Source: supplied by publisher via Edelweiss
Formats available: hardcover, ebook, audiobook
Genres: holiday fiction, mystery
Series: Merry Folger Nantucket Mystery #1
Published by Soho Crime on November 1, 2022
Purchasing Info: Author's Website, Publisher's Website, Amazon, Barnes & Noble, Kobo, Bookshop.org, Better World Books
No-nonsense Nantucket detective Merry Folger grapples with the aftermath of the COVID-19 pandemic and two murders as the island is overtaken by Hollywood stars and DC suits.
Nantucket Police Chief Meredith Folger is acutely conscious of the stress COVID-19 has placed on the community she loves. Although the island has proved a refuge for many during the pandemic, the cost to Nantucket has been high. Merry hopes that the Christmas Stroll, one of Nantucket’s favorite traditions, in which Main Street is transformed into a winter wonderland, will lift the island’s spirits. But the arrival of a large-scale TV production, and the Secretary of State and her family, complicates matters significantly.
The TV shoot is plagued with problems from within, as a shady, power-hungry producer clashes with strong-willed actors. Across Nantucket, the Secretary’s troubled stepson keeps shaking off his security detail to visit a dilapidated house near conservation land, where an intriguing recluse guards secrets of her own. With all parties overly conscious of spending too much time in the public eye and secrets swirling around both camps, it is difficult to parse what behavior is suspicious or not—until the bodies turn up.
Now, it’s up to Merry and Detective Howie Seitz to find a connection between two seemingly unconnected murders and catch the killer. But when everyone has a motive, and half of the suspects are politicians and actors, how can Merry and Howie tell fact from fiction?
This latest installment in critically acclaimed author Francine Mathews’ Merry Folger series is an immersive escape to festive Nantucket, a poignant exploration of grief as a result of parental absence, and a delicious new mystery to keep you guessing.
The Nantucket Stroll sounds like a lovely holiday tradition. Setting this mystery at the time of the 2021 Stroll, just after the President’s own traditional visit with his family, the first visit and first ‘regular’ Stroll as everyone hopes the worst of COVID has passed grounds the mystery into the here and and the now.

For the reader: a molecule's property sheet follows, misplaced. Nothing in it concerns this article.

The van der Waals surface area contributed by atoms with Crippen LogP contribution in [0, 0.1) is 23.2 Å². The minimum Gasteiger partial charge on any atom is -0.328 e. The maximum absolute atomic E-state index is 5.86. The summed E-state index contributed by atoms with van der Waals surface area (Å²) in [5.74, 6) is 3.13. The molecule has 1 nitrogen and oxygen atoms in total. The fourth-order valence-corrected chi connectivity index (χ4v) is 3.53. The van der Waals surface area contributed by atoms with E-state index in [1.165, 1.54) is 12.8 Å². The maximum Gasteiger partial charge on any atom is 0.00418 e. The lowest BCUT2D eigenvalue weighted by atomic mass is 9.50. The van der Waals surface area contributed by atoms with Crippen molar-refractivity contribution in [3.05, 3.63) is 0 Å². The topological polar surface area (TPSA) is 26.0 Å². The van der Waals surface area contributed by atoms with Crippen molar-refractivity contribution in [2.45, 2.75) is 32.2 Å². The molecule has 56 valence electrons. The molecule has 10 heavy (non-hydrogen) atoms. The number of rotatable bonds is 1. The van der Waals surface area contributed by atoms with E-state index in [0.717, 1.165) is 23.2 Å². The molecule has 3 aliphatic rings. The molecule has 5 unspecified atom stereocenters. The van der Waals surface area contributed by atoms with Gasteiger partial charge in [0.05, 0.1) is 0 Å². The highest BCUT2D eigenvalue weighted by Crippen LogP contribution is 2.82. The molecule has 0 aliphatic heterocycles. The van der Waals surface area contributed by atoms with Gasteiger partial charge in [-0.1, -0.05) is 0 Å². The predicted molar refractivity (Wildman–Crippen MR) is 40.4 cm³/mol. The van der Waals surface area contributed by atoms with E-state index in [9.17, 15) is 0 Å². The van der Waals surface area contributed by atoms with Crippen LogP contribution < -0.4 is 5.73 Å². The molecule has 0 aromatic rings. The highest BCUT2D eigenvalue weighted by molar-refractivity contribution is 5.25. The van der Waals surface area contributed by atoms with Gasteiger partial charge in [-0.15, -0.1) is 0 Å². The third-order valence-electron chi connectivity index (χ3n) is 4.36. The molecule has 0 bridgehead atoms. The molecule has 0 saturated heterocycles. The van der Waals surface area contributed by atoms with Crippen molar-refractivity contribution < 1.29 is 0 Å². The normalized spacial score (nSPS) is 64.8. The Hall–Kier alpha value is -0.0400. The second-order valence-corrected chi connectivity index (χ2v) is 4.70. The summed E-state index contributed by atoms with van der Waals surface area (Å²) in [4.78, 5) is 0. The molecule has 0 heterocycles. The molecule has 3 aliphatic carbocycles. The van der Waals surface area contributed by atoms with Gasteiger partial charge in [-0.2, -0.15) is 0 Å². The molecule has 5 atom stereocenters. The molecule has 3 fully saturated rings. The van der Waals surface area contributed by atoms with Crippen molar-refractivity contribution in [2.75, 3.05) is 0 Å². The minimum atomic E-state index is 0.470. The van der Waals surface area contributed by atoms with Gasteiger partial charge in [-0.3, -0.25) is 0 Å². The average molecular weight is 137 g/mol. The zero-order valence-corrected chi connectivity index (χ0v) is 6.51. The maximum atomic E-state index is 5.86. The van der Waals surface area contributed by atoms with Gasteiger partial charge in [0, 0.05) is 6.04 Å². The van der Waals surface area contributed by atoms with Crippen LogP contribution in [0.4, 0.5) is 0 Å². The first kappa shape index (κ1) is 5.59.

(No, the President, whose identity is screamingly obvious – and also quite real as he and his family did visit Nantucket for the 2021 Stroll and do have a family tradition of attending – is not an actual part of this story. But the Secretary of State, who is very much and very obviously fictional – certainly does.)
After the President and his Secret Service detail leave the island, Police Chief Folger faces not one but two invasions. There’s the Secretary of State, her husband, his restless, shiftless adult child of a son, the Secretary’s security detail, her staff, her childhood on the island and her husband’s big ego and bad memories of the place.
Pretending that they are on the island for a happy family vacation is just a bit of a stretch.
Then there’s the even bigger incursion from Hollywood filming a direct-to-streaming TV series on the sprawling estate of THE local tech billionaire. Between the director, the co-stars, the producer and chief financial backer and all the other members of the cast and crew – not to mention their egos and outsized personalities, the horde at the property known as Ingrid’s Gift is even bigger than the gang that SecState brought home with her.
Not that all is exactly well in either of the invading “armies” but their problems are not Merry’s problem – at least not until the first dead body turns up, with links to more of the visitors in both parties than could possibly be explained by the long arm of coincidence.
Which Police Chief Folger, being a very good cop, does not believe in. At all.